Sunday, July 31, 2016
I Know the Rules Fairness Missing Picking the Low Hanging Fruit
Comic Images of Black People Buckwheat
You Can Kill Something That You Have Dehumanized
Stimulate a Dialogue Works Attract and Repel
Agitate, Agitate, Agitate
Friday, July 8, 2016
|Paul D'Ámato, Riverside, Illinois, Inkjet print, 2013. Collection of the artist, courtesy of Stephen Daiter Gallery, Chicago, IL. (Margaret and Marquetta Tisdell, Original Providence Baptist Church.)|
Are you familiar with the Outwin Boochever Portrait Competition (OBPC) at the Smithsonian National Portrait Gallery (NPG)? I recently visited the 2016 exhibition which was the result of this competition at the National Portrait Gallery. The OBPC exhibition will be on view through January 8, 2017. As background, The Outwin Boochever Portrait Competition is currently scheduled as a triennial event, and since its inaugural competition in 2006, the 2016 exhibition represents its fourth iteration.
"The Outwin Boochever Portrait Competition was made possible by benefactor Virginia Outwin Boochever (1920–2005), a former Portrait Gallery docent who volunteered at the Smithsonian’s National Portrait Gallery for 19 years. Boochever also shared the museum’s increasing interest in the important role that contemporary portraiture could play in the life of the gallery, as well as in heralding the museum’s engagement with figurative art and portraiture in today’s world."(NPG Blog, October 1, 2015)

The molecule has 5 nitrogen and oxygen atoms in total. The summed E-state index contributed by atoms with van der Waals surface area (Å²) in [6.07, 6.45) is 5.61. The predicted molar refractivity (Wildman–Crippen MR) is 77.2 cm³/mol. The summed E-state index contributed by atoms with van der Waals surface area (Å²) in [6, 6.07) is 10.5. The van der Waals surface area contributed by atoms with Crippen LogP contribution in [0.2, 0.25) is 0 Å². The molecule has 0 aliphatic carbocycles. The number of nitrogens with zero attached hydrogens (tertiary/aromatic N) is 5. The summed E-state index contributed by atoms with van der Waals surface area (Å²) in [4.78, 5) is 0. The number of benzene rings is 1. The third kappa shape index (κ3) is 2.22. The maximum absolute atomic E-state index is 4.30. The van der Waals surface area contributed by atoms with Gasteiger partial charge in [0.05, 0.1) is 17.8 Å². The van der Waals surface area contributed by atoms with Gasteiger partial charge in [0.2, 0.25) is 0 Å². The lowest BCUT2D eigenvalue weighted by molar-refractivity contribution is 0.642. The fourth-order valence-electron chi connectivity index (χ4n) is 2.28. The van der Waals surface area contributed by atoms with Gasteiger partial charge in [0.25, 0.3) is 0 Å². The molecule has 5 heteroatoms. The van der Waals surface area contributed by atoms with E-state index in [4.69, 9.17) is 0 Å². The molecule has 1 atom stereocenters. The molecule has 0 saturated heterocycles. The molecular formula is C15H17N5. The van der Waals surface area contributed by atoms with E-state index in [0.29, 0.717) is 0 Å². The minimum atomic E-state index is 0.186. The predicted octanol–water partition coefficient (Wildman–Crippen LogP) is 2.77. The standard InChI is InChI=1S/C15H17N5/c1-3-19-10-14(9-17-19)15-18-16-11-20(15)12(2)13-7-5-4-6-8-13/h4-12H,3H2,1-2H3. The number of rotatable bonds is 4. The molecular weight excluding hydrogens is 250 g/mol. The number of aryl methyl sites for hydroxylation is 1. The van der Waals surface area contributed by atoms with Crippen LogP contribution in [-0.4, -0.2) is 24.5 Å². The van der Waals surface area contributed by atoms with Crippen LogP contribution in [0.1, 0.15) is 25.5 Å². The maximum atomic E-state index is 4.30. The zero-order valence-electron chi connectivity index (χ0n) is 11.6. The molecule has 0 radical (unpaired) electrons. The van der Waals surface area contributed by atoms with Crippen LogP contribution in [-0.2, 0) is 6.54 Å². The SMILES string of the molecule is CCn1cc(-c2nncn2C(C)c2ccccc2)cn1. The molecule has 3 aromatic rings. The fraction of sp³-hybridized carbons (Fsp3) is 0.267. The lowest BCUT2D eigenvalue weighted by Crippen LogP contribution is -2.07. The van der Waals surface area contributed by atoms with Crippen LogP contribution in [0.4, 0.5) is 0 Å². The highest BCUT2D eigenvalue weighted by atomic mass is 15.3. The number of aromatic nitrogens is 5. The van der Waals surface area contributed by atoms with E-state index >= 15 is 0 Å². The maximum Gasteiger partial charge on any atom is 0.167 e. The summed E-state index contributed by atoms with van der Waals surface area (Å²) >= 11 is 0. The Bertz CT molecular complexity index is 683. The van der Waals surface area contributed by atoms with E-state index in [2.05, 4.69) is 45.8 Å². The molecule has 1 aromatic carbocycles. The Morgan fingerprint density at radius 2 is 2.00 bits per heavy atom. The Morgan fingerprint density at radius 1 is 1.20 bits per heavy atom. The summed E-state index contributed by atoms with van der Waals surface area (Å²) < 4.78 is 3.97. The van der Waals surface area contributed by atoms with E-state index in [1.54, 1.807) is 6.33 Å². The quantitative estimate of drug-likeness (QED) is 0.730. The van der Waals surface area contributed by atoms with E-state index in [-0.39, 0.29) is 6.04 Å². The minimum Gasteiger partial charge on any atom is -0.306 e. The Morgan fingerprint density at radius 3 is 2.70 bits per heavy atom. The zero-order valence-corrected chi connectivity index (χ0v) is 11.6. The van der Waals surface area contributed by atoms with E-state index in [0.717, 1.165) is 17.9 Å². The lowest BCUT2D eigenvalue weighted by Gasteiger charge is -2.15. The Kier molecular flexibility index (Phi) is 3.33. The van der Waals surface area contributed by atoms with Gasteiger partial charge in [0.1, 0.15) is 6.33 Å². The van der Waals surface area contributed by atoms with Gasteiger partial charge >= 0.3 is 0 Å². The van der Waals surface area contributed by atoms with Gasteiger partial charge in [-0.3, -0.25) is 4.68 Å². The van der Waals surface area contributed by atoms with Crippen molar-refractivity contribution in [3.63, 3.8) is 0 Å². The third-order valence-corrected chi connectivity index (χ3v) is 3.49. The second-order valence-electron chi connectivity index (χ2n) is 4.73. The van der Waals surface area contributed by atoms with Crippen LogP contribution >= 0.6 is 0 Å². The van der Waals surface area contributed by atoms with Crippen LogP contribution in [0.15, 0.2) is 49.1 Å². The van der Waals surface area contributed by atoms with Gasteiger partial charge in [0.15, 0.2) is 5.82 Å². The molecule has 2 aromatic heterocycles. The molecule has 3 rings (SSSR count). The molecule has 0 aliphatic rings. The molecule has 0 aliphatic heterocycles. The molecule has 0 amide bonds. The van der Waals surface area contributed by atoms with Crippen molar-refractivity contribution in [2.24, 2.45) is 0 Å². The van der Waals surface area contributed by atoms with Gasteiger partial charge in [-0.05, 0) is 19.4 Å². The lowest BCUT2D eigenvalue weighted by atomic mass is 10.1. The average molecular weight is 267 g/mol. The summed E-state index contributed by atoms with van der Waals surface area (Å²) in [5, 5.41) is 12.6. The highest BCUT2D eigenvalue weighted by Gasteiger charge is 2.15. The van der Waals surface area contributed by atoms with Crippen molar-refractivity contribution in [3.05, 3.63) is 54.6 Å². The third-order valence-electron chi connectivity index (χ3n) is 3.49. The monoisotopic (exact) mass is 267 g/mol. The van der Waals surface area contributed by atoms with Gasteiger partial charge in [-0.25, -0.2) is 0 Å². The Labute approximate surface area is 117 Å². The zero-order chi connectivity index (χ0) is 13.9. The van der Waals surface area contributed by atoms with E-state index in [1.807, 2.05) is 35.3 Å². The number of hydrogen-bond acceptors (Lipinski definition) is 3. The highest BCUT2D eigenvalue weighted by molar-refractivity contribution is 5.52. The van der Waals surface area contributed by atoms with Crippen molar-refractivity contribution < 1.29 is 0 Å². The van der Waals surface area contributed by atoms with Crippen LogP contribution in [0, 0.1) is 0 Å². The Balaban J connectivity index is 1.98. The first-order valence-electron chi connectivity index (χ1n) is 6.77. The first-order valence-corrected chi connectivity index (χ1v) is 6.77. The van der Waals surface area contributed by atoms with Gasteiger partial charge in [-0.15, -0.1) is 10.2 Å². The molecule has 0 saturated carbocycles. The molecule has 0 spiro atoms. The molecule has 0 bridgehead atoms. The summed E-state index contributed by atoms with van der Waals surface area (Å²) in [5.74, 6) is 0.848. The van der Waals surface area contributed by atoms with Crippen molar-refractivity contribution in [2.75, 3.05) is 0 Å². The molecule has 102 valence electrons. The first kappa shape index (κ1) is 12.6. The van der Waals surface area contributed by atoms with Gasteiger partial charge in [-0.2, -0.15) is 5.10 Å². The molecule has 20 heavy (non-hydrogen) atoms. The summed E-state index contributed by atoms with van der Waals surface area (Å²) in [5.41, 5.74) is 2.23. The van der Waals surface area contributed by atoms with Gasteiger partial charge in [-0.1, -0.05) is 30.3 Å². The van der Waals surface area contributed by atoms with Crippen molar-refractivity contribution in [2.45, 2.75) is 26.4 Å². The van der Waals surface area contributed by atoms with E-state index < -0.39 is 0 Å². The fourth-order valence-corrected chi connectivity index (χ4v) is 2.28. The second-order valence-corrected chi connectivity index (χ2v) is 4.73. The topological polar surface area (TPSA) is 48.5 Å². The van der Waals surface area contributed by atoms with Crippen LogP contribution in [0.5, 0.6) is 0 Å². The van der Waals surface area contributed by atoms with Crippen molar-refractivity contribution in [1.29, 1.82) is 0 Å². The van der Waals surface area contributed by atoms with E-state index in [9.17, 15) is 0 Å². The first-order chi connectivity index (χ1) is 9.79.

|Finalists of the Outwin Boochever Portrait Competition (not all are pictured). Image: National Portrait Gallery|
The National Portrait Gallery invited artists from all over America to investigate the art of contemporary portraiture for its fourth Outwin Boochever Portrait Competition. The 43 finalists, selected from over 2,500 entrants, have their work shown in the exhibition, The Outwin 2016: American Portraiture Today. "The artists selected represent excellence in the art of portraiture. They also tackle some of the most pressing topics in the political and cultural realms, including investigations of race and gender, the fragility of childhood in our increasingly complicated world, and the psychological impact of migration." The winner, Amy Sherald of Baltimore, Maryland, received a grand prize of $25,000 for her painting, "Miss Everything (Unsuppressed Deliverance)."
|Amy Sherald, Baltimore, MD., Miss Everything (Unsuppressed Deliverance).Oil on canvas, 2013, Frances and Burton Reifler. |
Exploring the depth and breadth of the selections in this exhibition, portraiture has been loosely and creatively interpreted. Read about some of the finalists.